A YEAR AND A DAY by Virginia Henley
FICTION & LITERATURE
Released: March 1, 1998

Historical high jinks in medieval Scotland, as the ``wild, untamed'' Jane Leslie, daughter of the steward of Dumfries Castle and a woman gifted with the power of healing, finds herself increasingly fascinated by the handsome, brooding, and secretly desperate Lynx de Warenne, a warrior nobleman more concerned with finding a wife and fathering a successor to his knightly holdings than subduing the unruly Scots. Inevitably, Jane and Lynx find themselves involved in a convoluted relationship, and beset by all manner of troubles. Henley, the author of 14 previous romances (including a first hardcover, Dream Lover, 1997), knows how to keep a plot galloping along. That, and an element of frank eroticism, make this one an enjoyable (if unsurprising) addition to Henley's shelf of historical romance genre. Read full book review >
DREAM LOVER by Virginia Henley
FICTION & LITERATURE
Released: Feb. 1, 1997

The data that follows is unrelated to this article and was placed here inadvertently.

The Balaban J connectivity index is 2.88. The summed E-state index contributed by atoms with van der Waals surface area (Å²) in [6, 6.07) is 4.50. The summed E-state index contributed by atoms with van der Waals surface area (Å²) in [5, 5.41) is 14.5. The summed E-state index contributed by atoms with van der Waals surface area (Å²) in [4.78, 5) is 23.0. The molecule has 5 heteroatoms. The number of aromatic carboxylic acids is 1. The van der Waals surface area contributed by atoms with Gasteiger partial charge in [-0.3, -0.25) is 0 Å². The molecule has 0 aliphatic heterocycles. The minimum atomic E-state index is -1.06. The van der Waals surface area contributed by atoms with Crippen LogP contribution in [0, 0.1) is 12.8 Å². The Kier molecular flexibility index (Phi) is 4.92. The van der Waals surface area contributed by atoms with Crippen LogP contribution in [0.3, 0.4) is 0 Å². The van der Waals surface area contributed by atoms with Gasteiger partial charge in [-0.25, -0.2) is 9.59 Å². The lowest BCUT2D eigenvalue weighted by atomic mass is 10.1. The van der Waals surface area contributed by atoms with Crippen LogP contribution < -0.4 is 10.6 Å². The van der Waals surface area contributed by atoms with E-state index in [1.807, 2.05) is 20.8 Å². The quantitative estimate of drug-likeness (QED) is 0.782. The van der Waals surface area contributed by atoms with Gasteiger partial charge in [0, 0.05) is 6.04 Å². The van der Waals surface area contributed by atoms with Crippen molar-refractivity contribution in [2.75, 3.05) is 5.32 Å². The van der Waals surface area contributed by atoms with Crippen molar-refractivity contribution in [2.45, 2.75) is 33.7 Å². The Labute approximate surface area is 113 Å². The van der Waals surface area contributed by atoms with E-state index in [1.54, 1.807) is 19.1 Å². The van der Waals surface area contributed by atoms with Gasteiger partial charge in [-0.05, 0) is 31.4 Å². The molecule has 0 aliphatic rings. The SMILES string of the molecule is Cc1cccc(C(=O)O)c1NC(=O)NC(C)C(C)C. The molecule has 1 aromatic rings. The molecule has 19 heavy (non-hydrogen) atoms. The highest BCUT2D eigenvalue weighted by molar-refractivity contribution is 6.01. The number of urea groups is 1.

In historical romances, where sex ranges from a premarital chaste kiss to a velvetized version of down-and-dirty, British veteran Henley weighs in at the erotic end. For her first hardcover, she titillates with sex talk, incorporates common parlance for intercourse, and calls some sex organs by their less-exalted names. Henley's devilish hero, Sean O'Toole, the Earl of Kildare, has an ax to grind, it seems. Framed for the murder of his brother, Sean is sentenced to ten years' hard labor aboard a convict ship. His poor mother, meanwhile, has died of grief. Escaping after five years, with hardened muscles and considerable resolve, Sean vows to destroy not only Montague, his brother's murderer, but Montague's free-spirited daughter Emerald, who first enchanted Sean when he saw her swimming on the back of a dolphin. So he kidnaps Emerald, who's married to a man she doesn't love, her wild Irish spirit having been beaten down into tepid Englishness by her cruel father and her terrible governess, Irma Bludget. (Emerald's Irish mother was beaten and left for dead by Montague; she's now gone back to Ireland and opened a brothel.) Sean carries Emerald off to his reclaimed estate, Greystones, with the intention of impregnating her and sending her back to her husband and father with his bastard in her belly. But, naturally, the two fall in love. While they have great sex on his extremely clean white sheets (the prison ship gave him a taste for fresh linen and double-starched shirts), Sean heals his wounded heart, Emerald finds sexual and spiritual heaven with her Irish Prince, the villains are trounced, and Emerald's mother gives up the brothel and is reunited with her daughter. A few sordid moments, but should satisfy romance readers who like their stories sensuous. (Author tour) Read full book review >